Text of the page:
When researchers went over Guatemala's northern region to survey it, they found the ruins of a massive Mayan settlement that had been buried beneath the rain forest.
The 650 square mile area, which is close to the Mexican border, is described in the report as the Mirador-Calakmul Karst Basin.
Using LiDAR (light detection and ranging), the study team composed of members from many American colleges and collaborators from France and Guatemala made the discovery.
According to Interesting Engineering, LiDAR is a type of detection system that employs laser light rather than radio waves. Because LiDAR can penetrate rainforests and uncover hidden gems beneath them, the researchers chose to employ this system.
The researchers published their findings in the journal Ancient Mesoamerica with the following statement: "This study uses airborne Lidar data to reveal how sophisticated societies arranged their infrastructures to represent their socio-economic system and political authority".
The majority of the recently discovered structures were all constructed hundreds of years before the largest Maya city-states appeared, bringing in significant advances in mathematics and writing.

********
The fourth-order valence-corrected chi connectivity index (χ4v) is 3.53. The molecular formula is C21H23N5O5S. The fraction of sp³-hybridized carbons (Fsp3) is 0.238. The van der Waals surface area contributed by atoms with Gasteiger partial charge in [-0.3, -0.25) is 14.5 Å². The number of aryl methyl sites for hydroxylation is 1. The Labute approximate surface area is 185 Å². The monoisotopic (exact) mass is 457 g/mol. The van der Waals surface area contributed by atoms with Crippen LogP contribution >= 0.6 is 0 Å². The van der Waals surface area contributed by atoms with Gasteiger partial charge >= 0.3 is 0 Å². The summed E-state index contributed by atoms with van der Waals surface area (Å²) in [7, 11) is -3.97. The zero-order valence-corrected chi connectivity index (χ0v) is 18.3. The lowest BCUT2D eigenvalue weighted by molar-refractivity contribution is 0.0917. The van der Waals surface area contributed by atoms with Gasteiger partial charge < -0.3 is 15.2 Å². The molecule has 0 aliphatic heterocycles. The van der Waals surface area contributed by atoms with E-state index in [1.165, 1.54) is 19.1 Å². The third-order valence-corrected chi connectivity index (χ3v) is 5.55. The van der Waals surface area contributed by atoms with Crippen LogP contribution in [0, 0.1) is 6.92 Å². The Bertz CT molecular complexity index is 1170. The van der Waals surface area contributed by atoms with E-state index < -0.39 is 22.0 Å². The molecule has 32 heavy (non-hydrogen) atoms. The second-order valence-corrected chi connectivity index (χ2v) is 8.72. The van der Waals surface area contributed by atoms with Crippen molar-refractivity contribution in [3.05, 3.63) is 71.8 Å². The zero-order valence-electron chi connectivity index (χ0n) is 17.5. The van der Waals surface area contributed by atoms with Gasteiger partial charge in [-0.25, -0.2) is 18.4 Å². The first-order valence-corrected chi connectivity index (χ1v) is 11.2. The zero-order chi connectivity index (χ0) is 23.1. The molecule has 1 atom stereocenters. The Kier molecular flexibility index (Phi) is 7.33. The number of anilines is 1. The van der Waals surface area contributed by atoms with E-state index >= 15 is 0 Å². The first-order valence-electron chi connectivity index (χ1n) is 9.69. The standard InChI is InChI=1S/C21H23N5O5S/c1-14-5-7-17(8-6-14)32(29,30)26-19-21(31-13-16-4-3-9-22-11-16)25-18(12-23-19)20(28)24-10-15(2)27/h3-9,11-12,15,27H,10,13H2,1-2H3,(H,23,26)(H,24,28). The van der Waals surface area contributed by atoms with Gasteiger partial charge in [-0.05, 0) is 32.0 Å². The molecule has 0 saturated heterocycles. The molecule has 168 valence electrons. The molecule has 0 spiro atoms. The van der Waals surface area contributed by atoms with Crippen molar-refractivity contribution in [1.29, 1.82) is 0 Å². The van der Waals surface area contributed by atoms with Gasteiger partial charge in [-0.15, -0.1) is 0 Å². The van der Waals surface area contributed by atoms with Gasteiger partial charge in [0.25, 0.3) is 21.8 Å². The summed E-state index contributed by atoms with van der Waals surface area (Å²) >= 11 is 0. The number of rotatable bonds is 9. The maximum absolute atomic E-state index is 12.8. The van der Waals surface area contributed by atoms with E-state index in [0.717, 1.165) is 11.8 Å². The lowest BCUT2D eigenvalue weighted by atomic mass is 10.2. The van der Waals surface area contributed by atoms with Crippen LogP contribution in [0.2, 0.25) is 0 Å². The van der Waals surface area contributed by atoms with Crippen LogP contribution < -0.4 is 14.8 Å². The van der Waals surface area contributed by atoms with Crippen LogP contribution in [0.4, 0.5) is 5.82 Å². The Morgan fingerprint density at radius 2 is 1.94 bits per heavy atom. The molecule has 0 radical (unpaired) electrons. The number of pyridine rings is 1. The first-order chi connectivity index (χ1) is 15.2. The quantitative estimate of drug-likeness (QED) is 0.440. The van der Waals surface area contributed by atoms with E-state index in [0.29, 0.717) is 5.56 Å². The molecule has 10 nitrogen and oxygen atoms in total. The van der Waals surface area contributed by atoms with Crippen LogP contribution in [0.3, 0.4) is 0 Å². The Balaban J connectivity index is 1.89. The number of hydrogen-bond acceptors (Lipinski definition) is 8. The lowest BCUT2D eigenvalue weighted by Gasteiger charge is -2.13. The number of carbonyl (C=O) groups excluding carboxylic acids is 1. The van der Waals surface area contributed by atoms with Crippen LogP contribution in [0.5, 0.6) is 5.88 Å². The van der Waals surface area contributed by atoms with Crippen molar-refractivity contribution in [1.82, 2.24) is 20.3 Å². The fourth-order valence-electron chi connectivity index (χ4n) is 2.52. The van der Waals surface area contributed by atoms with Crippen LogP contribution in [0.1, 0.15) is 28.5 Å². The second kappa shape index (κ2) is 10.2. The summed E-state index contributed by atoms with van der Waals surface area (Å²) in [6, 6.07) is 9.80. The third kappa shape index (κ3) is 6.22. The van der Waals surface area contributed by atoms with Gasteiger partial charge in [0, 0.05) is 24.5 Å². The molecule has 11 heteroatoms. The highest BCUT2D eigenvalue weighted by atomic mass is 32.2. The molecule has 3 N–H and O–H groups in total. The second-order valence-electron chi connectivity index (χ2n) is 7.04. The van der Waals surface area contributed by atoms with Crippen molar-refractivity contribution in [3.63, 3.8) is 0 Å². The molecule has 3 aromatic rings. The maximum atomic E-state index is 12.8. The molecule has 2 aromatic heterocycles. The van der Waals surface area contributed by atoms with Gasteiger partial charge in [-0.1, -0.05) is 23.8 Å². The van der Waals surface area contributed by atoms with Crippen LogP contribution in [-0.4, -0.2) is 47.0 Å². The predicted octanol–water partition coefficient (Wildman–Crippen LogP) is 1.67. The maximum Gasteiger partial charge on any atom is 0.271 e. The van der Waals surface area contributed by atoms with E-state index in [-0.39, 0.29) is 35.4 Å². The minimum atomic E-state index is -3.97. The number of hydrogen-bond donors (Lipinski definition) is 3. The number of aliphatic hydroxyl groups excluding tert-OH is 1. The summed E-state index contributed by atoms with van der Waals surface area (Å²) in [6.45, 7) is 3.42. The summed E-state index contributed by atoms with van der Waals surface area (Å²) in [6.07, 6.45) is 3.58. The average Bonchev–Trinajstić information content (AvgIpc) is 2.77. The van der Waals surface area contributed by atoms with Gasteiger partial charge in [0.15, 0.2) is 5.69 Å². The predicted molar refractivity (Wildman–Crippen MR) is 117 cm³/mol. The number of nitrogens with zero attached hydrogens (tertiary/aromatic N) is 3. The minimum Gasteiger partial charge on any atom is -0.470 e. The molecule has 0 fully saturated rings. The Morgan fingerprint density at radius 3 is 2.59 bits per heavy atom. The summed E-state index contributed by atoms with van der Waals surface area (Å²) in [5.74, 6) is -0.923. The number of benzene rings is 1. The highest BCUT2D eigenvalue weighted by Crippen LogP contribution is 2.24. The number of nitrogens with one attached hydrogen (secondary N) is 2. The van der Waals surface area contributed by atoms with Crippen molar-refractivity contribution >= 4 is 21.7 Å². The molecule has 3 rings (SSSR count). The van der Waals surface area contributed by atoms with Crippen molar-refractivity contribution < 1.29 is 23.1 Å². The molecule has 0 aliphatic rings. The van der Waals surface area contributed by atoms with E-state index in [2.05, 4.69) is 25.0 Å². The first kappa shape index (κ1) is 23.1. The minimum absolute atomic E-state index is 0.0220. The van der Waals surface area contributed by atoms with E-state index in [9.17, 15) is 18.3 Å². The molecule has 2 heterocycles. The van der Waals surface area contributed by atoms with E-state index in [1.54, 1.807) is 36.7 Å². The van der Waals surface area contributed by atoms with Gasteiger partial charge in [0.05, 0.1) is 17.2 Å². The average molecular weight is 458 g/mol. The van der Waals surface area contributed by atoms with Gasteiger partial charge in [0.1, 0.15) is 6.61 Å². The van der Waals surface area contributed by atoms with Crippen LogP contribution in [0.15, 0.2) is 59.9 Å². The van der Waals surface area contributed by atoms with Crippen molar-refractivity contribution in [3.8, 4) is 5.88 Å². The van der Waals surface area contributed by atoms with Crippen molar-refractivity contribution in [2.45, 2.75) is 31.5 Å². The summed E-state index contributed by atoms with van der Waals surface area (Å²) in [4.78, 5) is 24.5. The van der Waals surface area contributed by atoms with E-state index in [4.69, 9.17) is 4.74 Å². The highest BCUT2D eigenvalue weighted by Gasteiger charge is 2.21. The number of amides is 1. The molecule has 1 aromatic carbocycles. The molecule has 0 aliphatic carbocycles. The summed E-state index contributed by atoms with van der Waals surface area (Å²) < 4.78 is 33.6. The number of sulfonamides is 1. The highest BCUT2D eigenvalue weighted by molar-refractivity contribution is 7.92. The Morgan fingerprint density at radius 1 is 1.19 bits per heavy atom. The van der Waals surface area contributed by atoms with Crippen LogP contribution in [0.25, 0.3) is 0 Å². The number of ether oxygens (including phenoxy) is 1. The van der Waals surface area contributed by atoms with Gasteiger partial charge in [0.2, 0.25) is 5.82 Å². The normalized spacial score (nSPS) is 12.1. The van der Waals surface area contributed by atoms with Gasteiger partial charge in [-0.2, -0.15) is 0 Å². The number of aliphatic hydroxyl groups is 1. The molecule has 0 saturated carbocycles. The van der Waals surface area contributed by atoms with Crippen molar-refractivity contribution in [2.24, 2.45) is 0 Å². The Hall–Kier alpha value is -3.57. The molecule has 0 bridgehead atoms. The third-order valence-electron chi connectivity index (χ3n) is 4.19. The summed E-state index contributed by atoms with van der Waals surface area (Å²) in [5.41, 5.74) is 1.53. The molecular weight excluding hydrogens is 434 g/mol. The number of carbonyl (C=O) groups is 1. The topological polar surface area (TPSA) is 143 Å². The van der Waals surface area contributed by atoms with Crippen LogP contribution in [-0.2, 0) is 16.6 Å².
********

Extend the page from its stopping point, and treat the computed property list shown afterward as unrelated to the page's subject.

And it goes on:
One of the features revealed in the most recent analysis, according to the experts, it was the first-ever full network of stones "highways or super-highways".
- Archaeologists estimate that the city must have existed 2,000 years ago and that it must have consisted of about 1,000 settlements linked by 110 miles of causeways. If we believe what they have found, then we must assume that the city existed 2,000 years ago.
- The 110-mile-long navigable causeways, which were maintained and used as highways, made it relatively simple for the civilization's occupants to travel to surrounding settlements.
- So far, 177 kilometers of wide roads have been brought to light, some of which are up to 16 feet above the ground and around 40 meters wide.
- In a statement, the researchers said that they had also discovered evidence of enormous platforms and pyramids in some settlements, which they claimed served as central hubs for work, politics, and leisure.
- Additionally, they believe that some of the towns had ball courts, indicating that people at the time also used them for practicing a variety of local sports.
- The researchers also mentioned that individuals in the civilization constructed reservoirs and canals to store water for later use during dry seasons.
About Mayan Civilization:
The Maya culture in Mesoamerica is well recognized for its ancient buildings and glyphs. The Maya writing system is the most advanced and sophisticated in pre-Columbian America.
The Mayan Empire, which had its center in the tropical lowlands, which is now Guatemala in modern times, flourished in the sixth century A.D. The Maya produced some of the best pottery, agriculture, writing, calendars, and mathematics ever, and they also left behind an astounding amount of beautiful structures and symbolic artwork.
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